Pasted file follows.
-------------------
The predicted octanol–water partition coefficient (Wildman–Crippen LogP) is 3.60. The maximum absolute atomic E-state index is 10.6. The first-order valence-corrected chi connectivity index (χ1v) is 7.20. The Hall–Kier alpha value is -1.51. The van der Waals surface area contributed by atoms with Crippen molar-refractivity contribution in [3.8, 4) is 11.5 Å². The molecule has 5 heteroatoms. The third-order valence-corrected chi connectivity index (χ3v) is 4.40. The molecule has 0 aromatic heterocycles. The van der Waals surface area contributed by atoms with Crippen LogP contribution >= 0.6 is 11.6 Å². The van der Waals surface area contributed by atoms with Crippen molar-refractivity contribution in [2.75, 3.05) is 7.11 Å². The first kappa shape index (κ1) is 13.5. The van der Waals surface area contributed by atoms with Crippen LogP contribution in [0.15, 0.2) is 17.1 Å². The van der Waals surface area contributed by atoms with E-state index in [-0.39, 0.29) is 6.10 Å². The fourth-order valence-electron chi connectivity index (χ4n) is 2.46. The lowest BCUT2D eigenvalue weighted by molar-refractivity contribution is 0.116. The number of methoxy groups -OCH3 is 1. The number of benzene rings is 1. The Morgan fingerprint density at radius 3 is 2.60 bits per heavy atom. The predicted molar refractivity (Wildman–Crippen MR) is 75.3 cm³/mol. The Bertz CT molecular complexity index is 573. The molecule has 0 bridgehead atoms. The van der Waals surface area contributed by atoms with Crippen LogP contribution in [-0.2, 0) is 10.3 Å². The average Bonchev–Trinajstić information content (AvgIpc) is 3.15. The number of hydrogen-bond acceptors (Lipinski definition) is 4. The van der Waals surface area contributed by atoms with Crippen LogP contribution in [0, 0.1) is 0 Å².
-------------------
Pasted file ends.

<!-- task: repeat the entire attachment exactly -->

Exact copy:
The predicted octanol–water partition coefficient (Wildman–Crippen LogP) is 3.60. The maximum absolute atomic E-state index is 10.6. The first-order valence-corrected chi connectivity index (χ1v) is 7.20. The Hall–Kier alpha value is -1.51. The van der Waals surface area contributed by atoms with Crippen molar-refractivity contribution in [3.8, 4) is 11.5 Å². The molecule has 5 heteroatoms. The third-order valence-corrected chi connectivity index (χ3v) is 4.40. The molecule has 0 aromatic heterocycles. The van der Waals surface area contributed by atoms with Crippen LogP contribution >= 0.6 is 11.6 Å². The van der Waals surface area contributed by atoms with Crippen molar-refractivity contribution in [2.75, 3.05) is 7.11 Å². The first kappa shape index (κ1) is 13.5. The van der Waals surface area contributed by atoms with Crippen LogP contribution in [0.15, 0.2) is 17.1 Å². The van der Waals surface area contributed by atoms with E-state index in [-0.39, 0.29) is 6.10 Å². The fourth-order valence-electron chi connectivity index (χ4n) is 2.46. The lowest BCUT2D eigenvalue weighted by molar-refractivity contribution is 0.116. The number of methoxy groups -OCH3 is 1. The number of benzene rings is 1. The Morgan fingerprint density at radius 3 is 2.60 bits per heavy atom. The predicted molar refractivity (Wildman–Crippen MR) is 75.3 cm³/mol. The Bertz CT molecular complexity index is 573. The molecule has 0 bridgehead atoms. The van der Waals surface area contributed by atoms with Crippen LogP contribution in [-0.2, 0) is 10.3 Å². The average Bonchev–Trinajstić information content (AvgIpc) is 3.15. The number of hydrogen-bond acceptors (Lipinski definition) is 4. The van der Waals surface area contributed by atoms with Crippen LogP contribution in [0, 0.1) is 0 Å².